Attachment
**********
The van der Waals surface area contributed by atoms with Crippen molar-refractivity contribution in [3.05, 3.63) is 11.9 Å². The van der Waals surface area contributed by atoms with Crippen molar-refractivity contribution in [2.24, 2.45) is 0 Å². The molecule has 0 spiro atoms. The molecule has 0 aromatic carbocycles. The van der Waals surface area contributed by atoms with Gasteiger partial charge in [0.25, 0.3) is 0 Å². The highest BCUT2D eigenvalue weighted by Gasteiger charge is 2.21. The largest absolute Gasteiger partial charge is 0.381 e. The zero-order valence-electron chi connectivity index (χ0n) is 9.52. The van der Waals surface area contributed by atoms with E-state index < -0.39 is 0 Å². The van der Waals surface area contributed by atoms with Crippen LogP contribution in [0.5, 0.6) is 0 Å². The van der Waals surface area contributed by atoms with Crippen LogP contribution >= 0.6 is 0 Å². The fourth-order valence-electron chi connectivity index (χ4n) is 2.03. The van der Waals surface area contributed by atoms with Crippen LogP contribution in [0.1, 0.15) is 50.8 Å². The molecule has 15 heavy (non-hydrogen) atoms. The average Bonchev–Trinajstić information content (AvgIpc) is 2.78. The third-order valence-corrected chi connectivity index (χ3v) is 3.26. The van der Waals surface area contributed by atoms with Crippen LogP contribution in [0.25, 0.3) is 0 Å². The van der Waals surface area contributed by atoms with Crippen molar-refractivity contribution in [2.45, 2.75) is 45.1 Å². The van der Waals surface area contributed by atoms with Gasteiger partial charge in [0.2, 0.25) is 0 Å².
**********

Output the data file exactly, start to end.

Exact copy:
The van der Waals surface area contributed by atoms with Crippen molar-refractivity contribution in [3.05, 3.63) is 11.9 Å². The van der Waals surface area contributed by atoms with Crippen molar-refractivity contribution in [2.24, 2.45) is 0 Å². The molecule has 0 spiro atoms. The molecule has 0 aromatic carbocycles. The van der Waals surface area contributed by atoms with Gasteiger partial charge in [0.25, 0.3) is 0 Å². The highest BCUT2D eigenvalue weighted by Gasteiger charge is 2.21. The largest absolute Gasteiger partial charge is 0.381 e. The zero-order valence-electron chi connectivity index (χ0n) is 9.52. The van der Waals surface area contributed by atoms with E-state index < -0.39 is 0 Å². The van der Waals surface area contributed by atoms with Crippen LogP contribution in [0.5, 0.6) is 0 Å². The van der Waals surface area contributed by atoms with Crippen LogP contribution >= 0.6 is 0 Å². The fourth-order valence-electron chi connectivity index (χ4n) is 2.03. The van der Waals surface area contributed by atoms with Crippen LogP contribution in [0.1, 0.15) is 50.8 Å². The molecule has 15 heavy (non-hydrogen) atoms. The average Bonchev–Trinajstić information content (AvgIpc) is 2.78. The third-order valence-corrected chi connectivity index (χ3v) is 3.26. The van der Waals surface area contributed by atoms with Crippen LogP contribution in [0.25, 0.3) is 0 Å². The van der Waals surface area contributed by atoms with Crippen molar-refractivity contribution in [2.45, 2.75) is 45.1 Å². The van der Waals surface area contributed by atoms with Gasteiger partial charge in [0.2, 0.25) is 0 Å².